"British Southern Cameroons — that is being called today Ambazonia— gained its independence from the United Kingdom following the UN's Resolution 1608, which terminated the British mandate to govern Southern Cameroons on the 1st of October, 1961," Ndong told DW. 

Agbor Nkongho said the government's decision to mark Unification Day on this date was the "height of political hypocrisy."

"[President Paul Biya] can take all of us by an ambush by declaring the 1st of October, a national holiday in Cameroon," he said.

Civilians the victims of an unclear strategy

For Cameroonians directly affected by the conflict, talk of dates and history is meaningless.

"The government and separatists are playing with the lives of the local population they claim to protect," Nfor Nkfu, an Anglophone taxi driver, told DW. "These parties involved in the ongoing crisis are protecting their interests. They are not protecting anyone."

Nelson Tum, a history teacher, said the fighting between the separatists and the government had left him and many others distrustful of both sides.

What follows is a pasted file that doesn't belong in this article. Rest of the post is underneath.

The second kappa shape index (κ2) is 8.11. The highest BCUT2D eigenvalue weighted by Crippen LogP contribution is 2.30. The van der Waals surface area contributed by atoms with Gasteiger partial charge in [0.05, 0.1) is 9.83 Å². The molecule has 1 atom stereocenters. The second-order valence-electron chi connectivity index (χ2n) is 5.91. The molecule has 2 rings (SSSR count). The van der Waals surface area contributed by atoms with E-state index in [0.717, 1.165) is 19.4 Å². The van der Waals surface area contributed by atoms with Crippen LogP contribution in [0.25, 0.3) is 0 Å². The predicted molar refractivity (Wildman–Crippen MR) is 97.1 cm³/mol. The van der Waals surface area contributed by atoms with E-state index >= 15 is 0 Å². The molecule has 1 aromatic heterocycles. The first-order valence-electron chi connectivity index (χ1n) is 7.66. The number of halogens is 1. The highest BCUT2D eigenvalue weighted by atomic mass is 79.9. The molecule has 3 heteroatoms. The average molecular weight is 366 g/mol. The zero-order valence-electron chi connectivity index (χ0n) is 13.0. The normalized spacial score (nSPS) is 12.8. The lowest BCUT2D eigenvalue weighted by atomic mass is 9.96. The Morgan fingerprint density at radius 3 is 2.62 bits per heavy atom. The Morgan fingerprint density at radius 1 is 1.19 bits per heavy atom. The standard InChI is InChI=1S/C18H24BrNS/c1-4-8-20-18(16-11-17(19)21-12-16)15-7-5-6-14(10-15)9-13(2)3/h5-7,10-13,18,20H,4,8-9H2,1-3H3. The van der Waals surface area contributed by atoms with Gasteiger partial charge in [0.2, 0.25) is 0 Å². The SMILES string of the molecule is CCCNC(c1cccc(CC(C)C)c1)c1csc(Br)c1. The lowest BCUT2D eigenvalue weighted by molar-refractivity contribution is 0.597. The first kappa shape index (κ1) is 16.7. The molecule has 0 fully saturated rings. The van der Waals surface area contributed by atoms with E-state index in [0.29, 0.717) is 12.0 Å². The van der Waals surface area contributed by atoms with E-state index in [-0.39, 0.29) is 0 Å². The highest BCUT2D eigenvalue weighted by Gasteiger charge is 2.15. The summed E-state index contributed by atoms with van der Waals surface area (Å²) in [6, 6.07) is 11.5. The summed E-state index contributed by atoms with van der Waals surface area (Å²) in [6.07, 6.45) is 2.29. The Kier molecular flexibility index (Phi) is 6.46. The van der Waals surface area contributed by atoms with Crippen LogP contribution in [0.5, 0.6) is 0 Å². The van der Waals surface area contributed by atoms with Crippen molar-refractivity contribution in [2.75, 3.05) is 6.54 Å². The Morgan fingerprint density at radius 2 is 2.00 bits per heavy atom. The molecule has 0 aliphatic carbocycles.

"To say that I feel protected by both parties is completely out of place, because you do not know who can hurt you at any given moment," he said. 

Paul Nilong, from the Interim Government of Ambazonia, said the federal government sought to make "Ambazonia ungovernable — it's all about destroying everything."

"The most important part is the economic sabotage," said Ndong.

The separatists, however, have not always agreed on their own strategy, particularly when it comes to repeated lockdowns — something that Ndong acknowledged has damaged their cause. 

"We think it is counterproductive to declare a two-week lockdown of the territory, which is going to impose additional hardship to our people that are already bearing the brunt of this war," he said.